This is actually a continuation of “Colour Psychology in Business Branding” where I talked the psychological effect of colours; how they affect the human mind physically and mentally, how each colour works for your business and how to make wonderful colour combinations with the basic schemes.
Here I want to talk about more interesting colour schemes you can choose from for our business depending on the number of colours you wish to use. Note that when choosing more than one colour for your business brand, your major colour should be the one that speaks about your brand and sends the right message you want.
Using Two Colours
1. Near complementary scheme: In complementary colour scheme, we select colours directly opposite each other on the colour wheel but in a near complementary colour scheme; we select colours on either side of the complementary of our major colour. For example I select purple as my major colour, the complement of purple is yellow but I wouldn’t be using yellow instead I would be using either of the two colours beside yellow; yellow orange or yellow green.
hic, I selected Yellow orange as my near complement of Purple
2. Using two colours from the same group: Colours are classified into primary, secondary and tertiary. Primary colours are red, blue and orange, secondary colours are purple, orange and green while the tertiary ones are yellow orange, yellow green, red orange, red purple, blue green and blue purple. One can select any two of these colour from the same group. For example using red and blue.
Using Three Colours
Using three colours we have a whole lot of schemes to choose from, I talked about the triad scheme, there’s also the complementary triad, split complementary triad and complementary harmonious scheme.
1. Complementary triad: In complementary triad, first we select our major colour, then we select the complementary, the third colour would the colour equally spaced between the major colour and it’s complementary. I have selected red purple as my major colour, the complement would be yellow green and my third colour would be orange.
Note: My third colour could also be blue, you can select clockwise and anti-clockwise
2. Split complementary triad: In this scheme, after selecting our major colour and getting the complement instead of using the complement we use the two colours beside the colour on both sides. Using red orange for example, my other two colours would be blue and green because they are the colours on both sides of red orange’s complement; blue green.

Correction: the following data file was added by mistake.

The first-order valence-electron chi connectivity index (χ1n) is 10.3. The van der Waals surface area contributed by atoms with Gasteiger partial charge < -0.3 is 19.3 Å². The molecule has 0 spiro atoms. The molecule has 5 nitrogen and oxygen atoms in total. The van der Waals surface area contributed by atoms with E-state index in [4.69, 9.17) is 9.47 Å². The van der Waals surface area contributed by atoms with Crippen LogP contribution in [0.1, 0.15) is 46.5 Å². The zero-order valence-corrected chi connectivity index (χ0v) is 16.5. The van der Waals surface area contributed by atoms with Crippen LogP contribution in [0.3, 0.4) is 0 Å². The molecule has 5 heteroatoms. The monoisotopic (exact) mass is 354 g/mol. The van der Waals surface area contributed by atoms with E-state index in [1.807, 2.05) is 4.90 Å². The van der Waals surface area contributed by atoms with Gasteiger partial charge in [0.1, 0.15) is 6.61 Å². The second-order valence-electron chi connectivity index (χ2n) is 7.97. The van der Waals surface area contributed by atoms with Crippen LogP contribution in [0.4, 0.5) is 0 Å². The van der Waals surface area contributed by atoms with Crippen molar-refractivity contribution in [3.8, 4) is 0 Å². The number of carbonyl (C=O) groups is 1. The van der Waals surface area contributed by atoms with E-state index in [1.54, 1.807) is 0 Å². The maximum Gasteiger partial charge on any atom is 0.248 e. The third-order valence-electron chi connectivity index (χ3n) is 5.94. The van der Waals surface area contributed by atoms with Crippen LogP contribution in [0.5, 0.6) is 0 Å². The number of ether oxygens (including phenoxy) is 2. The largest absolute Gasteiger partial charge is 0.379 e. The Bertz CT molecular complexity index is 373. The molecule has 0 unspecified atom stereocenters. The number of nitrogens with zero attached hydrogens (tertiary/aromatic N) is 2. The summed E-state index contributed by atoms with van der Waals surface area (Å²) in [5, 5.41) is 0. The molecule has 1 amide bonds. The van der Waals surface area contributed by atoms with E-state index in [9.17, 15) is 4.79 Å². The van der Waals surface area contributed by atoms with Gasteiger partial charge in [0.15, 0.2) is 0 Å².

3. Complementary harmonious scheme: In this scheme, we are selecting two complementary colours and the harmonious colour of either. Using complements orange and blue, the third colour could be blue purple or blue green; harmonious colours of blue, red orange or yellow orange; harmonious colour of orange.
Using Four Colours
It’s not common using for colours in one’s business brand but when used rightly could be interesting. There are schemes to help in combining the right colours together.
1. Square tetrad scheme: After choosing the major colour, starting from there we draw a square on the colour wheel, then it automatically selects three other colours. Using red, after drawing the square, the three other colours would be yellow orange, green and blue purple.
2. Rectangle tetrad scheme: Just like square tetrad, after choosing the major colour, we draw a rectangle then it automatically selects the other three colours. Using red, the other three colours would be yellow orange, yellow green and purple.
3. Adjacent tetrad scheme: Just select two harmonious colour and their complements. Using harmonious colours green and yellow green, the complements would be red and red purple respectively. Our four colours would be green, yellow, red and red purple.
4. Analogous scheme: This is similar to harmonious scheme but allows selection of up to four colours. Using yellow, choosing clockwise the analogous colours would be yellow green, green and blue green.
Selection could be made clockwise or anti-clockwise.
5. Complementary analogous scheme: In this scheme, we select a major colour, yellow green for example the we select one analogous from both sides; yellow and green, lastly we select the complement of our major colour; red purple as our last colour.
Note: Always consider colour values when combining colours. You can view a range of colour values at Colour Guides